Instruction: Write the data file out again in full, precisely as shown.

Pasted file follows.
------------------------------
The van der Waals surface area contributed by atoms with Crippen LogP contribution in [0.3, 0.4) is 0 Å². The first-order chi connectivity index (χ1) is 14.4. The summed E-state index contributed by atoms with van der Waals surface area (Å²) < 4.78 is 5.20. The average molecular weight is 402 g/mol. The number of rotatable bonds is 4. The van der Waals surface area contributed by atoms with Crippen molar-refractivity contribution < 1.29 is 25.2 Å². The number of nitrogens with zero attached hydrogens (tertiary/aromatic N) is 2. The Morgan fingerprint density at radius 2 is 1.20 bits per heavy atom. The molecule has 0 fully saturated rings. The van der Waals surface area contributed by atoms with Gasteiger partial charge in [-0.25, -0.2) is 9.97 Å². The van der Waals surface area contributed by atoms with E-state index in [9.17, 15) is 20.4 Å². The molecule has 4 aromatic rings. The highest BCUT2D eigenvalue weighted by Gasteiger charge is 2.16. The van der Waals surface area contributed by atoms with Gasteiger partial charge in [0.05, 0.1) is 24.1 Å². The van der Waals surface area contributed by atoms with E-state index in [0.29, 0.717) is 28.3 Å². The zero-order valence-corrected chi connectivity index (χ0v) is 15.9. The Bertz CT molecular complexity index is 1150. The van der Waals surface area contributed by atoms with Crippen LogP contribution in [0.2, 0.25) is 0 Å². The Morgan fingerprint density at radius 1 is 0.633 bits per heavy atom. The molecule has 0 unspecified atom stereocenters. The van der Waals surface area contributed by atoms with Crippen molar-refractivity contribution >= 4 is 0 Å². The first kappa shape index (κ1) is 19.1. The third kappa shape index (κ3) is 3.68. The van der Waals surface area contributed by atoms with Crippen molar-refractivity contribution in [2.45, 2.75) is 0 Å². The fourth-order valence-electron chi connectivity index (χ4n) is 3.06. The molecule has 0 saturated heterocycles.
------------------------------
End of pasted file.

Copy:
The van der Waals surface area contributed by atoms with Crippen LogP contribution in [0.3, 0.4) is 0 Å². The first-order chi connectivity index (χ1) is 14.4. The summed E-state index contributed by atoms with van der Waals surface area (Å²) < 4.78 is 5.20. The average molecular weight is 402 g/mol. The number of rotatable bonds is 4. The van der Waals surface area contributed by atoms with Crippen molar-refractivity contribution < 1.29 is 25.2 Å². The number of nitrogens with zero attached hydrogens (tertiary/aromatic N) is 2. The Morgan fingerprint density at radius 2 is 1.20 bits per heavy atom. The molecule has 0 fully saturated rings. The van der Waals surface area contributed by atoms with Gasteiger partial charge in [-0.25, -0.2) is 9.97 Å². The van der Waals surface area contributed by atoms with E-state index in [9.17, 15) is 20.4 Å². The molecule has 4 aromatic rings. The highest BCUT2D eigenvalue weighted by Gasteiger charge is 2.16. The van der Waals surface area contributed by atoms with Gasteiger partial charge in [0.05, 0.1) is 24.1 Å². The van der Waals surface area contributed by atoms with E-state index in [0.29, 0.717) is 28.3 Å². The zero-order valence-corrected chi connectivity index (χ0v) is 15.9. The Bertz CT molecular complexity index is 1150. The van der Waals surface area contributed by atoms with Crippen LogP contribution in [0.2, 0.25) is 0 Å². The Morgan fingerprint density at radius 1 is 0.633 bits per heavy atom. The molecule has 0 unspecified atom stereocenters. The van der Waals surface area contributed by atoms with Crippen molar-refractivity contribution >= 4 is 0 Å². The first kappa shape index (κ1) is 19.1. The third kappa shape index (κ3) is 3.68. The van der Waals surface area contributed by atoms with Crippen molar-refractivity contribution in [2.45, 2.75) is 0 Å². The fourth-order valence-electron chi connectivity index (χ4n) is 3.06. The molecule has 0 saturated heterocycles.